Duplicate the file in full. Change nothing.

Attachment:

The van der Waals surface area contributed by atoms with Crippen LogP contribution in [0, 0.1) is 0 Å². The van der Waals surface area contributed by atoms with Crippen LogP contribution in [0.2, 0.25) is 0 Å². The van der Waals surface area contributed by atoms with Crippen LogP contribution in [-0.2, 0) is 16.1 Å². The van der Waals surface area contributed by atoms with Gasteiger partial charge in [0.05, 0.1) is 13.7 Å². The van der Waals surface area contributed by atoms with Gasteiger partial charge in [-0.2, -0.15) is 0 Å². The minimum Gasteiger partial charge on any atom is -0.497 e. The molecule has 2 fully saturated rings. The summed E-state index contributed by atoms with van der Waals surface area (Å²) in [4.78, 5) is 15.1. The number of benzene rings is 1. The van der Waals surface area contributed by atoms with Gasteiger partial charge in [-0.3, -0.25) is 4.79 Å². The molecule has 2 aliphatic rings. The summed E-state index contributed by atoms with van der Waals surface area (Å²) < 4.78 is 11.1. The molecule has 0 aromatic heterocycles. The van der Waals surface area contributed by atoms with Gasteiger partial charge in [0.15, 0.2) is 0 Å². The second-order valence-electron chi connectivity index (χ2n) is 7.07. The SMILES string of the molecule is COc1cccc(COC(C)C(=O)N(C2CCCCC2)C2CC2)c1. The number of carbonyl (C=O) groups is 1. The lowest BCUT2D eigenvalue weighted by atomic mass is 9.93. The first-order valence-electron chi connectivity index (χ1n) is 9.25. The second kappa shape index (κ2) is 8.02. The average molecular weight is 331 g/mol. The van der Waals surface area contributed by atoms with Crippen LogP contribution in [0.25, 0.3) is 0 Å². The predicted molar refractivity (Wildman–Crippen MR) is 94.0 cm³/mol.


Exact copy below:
The van der Waals surface area contributed by atoms with Crippen LogP contribution in [0, 0.1) is 0 Å². The van der Waals surface area contributed by atoms with Crippen LogP contribution in [0.2, 0.25) is 0 Å². The van der Waals surface area contributed by atoms with Crippen LogP contribution in [-0.2, 0) is 16.1 Å². The van der Waals surface area contributed by atoms with Gasteiger partial charge in [0.05, 0.1) is 13.7 Å². The van der Waals surface area contributed by atoms with Gasteiger partial charge in [-0.2, -0.15) is 0 Å². The minimum Gasteiger partial charge on any atom is -0.497 e. The molecule has 2 fully saturated rings. The summed E-state index contributed by atoms with van der Waals surface area (Å²) in [4.78, 5) is 15.1. The number of benzene rings is 1. The van der Waals surface area contributed by atoms with Gasteiger partial charge in [-0.3, -0.25) is 4.79 Å². The molecule has 2 aliphatic rings. The summed E-state index contributed by atoms with van der Waals surface area (Å²) < 4.78 is 11.1. The molecule has 0 aromatic heterocycles. The van der Waals surface area contributed by atoms with Gasteiger partial charge in [0.15, 0.2) is 0 Å². The second-order valence-electron chi connectivity index (χ2n) is 7.07. The SMILES string of the molecule is COc1cccc(COC(C)C(=O)N(C2CCCCC2)C2CC2)c1. The number of carbonyl (C=O) groups is 1. The lowest BCUT2D eigenvalue weighted by atomic mass is 9.93. The first-order valence-electron chi connectivity index (χ1n) is 9.25. The second kappa shape index (κ2) is 8.02. The average molecular weight is 331 g/mol. The van der Waals surface area contributed by atoms with Crippen LogP contribution in [0.25, 0.3) is 0 Å². The predicted molar refractivity (Wildman–Crippen MR) is 94.0 cm³/mol.